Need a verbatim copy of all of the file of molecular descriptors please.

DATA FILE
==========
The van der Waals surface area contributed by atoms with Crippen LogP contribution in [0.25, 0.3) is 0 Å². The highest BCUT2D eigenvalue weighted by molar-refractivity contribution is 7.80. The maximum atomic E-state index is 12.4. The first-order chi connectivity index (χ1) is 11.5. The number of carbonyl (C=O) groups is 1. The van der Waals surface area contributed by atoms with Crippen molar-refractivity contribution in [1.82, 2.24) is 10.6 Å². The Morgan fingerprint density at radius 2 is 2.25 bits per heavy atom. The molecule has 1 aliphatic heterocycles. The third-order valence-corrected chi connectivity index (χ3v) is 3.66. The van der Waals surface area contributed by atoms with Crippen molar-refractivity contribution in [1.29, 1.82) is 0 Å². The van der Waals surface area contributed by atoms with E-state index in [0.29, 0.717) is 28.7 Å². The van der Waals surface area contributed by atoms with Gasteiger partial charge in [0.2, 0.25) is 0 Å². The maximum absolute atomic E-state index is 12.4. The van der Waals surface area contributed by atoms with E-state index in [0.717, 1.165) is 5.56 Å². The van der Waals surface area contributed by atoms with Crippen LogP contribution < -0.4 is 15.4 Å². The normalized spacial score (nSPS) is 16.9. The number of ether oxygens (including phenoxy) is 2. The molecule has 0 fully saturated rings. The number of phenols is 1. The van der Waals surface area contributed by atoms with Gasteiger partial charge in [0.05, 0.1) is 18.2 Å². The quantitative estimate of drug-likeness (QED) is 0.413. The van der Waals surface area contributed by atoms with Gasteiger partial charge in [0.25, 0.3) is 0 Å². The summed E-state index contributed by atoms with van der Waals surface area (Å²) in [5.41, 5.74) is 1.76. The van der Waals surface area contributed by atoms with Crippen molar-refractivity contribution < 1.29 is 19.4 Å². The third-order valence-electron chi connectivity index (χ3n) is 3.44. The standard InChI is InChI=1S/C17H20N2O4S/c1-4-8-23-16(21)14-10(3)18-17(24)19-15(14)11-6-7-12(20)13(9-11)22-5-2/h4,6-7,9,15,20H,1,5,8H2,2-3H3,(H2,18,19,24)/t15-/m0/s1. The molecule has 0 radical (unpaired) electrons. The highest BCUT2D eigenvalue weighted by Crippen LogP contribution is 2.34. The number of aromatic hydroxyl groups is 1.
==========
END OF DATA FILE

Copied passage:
The van der Waals surface area contributed by atoms with Crippen LogP contribution in [0.25, 0.3) is 0 Å². The highest BCUT2D eigenvalue weighted by molar-refractivity contribution is 7.80. The maximum atomic E-state index is 12.4. The first-order chi connectivity index (χ1) is 11.5. The number of carbonyl (C=O) groups is 1. The van der Waals surface area contributed by atoms with Crippen molar-refractivity contribution in [1.82, 2.24) is 10.6 Å². The Morgan fingerprint density at radius 2 is 2.25 bits per heavy atom. The molecule has 1 aliphatic heterocycles. The third-order valence-corrected chi connectivity index (χ3v) is 3.66. The van der Waals surface area contributed by atoms with Crippen molar-refractivity contribution in [1.29, 1.82) is 0 Å². The van der Waals surface area contributed by atoms with E-state index in [0.29, 0.717) is 28.7 Å². The van der Waals surface area contributed by atoms with Gasteiger partial charge in [0.2, 0.25) is 0 Å². The maximum absolute atomic E-state index is 12.4. The van der Waals surface area contributed by atoms with E-state index in [0.717, 1.165) is 5.56 Å². The van der Waals surface area contributed by atoms with Crippen LogP contribution < -0.4 is 15.4 Å². The normalized spacial score (nSPS) is 16.9. The number of ether oxygens (including phenoxy) is 2. The molecule has 0 fully saturated rings. The number of phenols is 1. The van der Waals surface area contributed by atoms with Gasteiger partial charge in [0.05, 0.1) is 18.2 Å². The quantitative estimate of drug-likeness (QED) is 0.413. The van der Waals surface area contributed by atoms with Gasteiger partial charge in [0.25, 0.3) is 0 Å². The summed E-state index contributed by atoms with van der Waals surface area (Å²) in [5.41, 5.74) is 1.76. The van der Waals surface area contributed by atoms with Crippen molar-refractivity contribution < 1.29 is 19.4 Å². The third-order valence-electron chi connectivity index (χ3n) is 3.44. The standard InChI is InChI=1S/C17H20N2O4S/c1-4-8-23-16(21)14-10(3)18-17(24)19-15(14)11-6-7-12(20)13(9-11)22-5-2/h4,6-7,9,15,20H,1,5,8H2,2-3H3,(H2,18,19,24)/t15-/m0/s1. The molecule has 0 radical (unpaired) electrons. The highest BCUT2D eigenvalue weighted by Crippen LogP contribution is 2.34. The number of aromatic hydroxyl groups is 1.